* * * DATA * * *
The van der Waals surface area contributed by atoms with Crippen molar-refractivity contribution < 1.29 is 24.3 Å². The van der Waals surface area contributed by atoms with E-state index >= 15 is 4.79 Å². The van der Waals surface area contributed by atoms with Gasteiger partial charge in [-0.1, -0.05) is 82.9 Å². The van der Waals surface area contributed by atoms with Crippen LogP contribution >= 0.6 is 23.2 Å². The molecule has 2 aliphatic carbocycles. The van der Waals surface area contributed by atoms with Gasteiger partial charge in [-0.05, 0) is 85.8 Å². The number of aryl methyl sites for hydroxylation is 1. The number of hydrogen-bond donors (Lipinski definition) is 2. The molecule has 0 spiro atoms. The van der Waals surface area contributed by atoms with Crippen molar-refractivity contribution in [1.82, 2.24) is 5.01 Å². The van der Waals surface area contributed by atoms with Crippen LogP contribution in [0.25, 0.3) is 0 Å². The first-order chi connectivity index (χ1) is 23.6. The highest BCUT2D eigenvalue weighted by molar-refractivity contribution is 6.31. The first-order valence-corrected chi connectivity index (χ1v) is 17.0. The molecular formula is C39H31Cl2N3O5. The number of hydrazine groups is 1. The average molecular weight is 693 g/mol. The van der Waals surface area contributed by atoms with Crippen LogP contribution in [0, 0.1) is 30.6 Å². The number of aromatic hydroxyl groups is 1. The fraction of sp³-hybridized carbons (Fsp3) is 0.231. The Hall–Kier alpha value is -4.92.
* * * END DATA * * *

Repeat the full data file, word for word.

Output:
The van der Waals surface area contributed by atoms with Crippen molar-refractivity contribution < 1.29 is 24.3 Å². The van der Waals surface area contributed by atoms with E-state index >= 15 is 4.79 Å². The van der Waals surface area contributed by atoms with Gasteiger partial charge in [-0.1, -0.05) is 82.9 Å². The van der Waals surface area contributed by atoms with Crippen LogP contribution >= 0.6 is 23.2 Å². The molecule has 2 aliphatic carbocycles. The van der Waals surface area contributed by atoms with Gasteiger partial charge in [-0.05, 0) is 85.8 Å². The number of aryl methyl sites for hydroxylation is 1. The number of hydrogen-bond donors (Lipinski definition) is 2. The molecule has 0 spiro atoms. The van der Waals surface area contributed by atoms with Crippen molar-refractivity contribution in [1.82, 2.24) is 5.01 Å². The van der Waals surface area contributed by atoms with Crippen LogP contribution in [0.25, 0.3) is 0 Å². The first-order chi connectivity index (χ1) is 23.6. The highest BCUT2D eigenvalue weighted by molar-refractivity contribution is 6.31. The first-order valence-corrected chi connectivity index (χ1v) is 17.0. The molecular formula is C39H31Cl2N3O5. The number of hydrazine groups is 1. The average molecular weight is 693 g/mol. The van der Waals surface area contributed by atoms with Crippen LogP contribution in [0, 0.1) is 30.6 Å². The number of aromatic hydroxyl groups is 1. The fraction of sp³-hybridized carbons (Fsp3) is 0.231. The Hall–Kier alpha value is -4.92.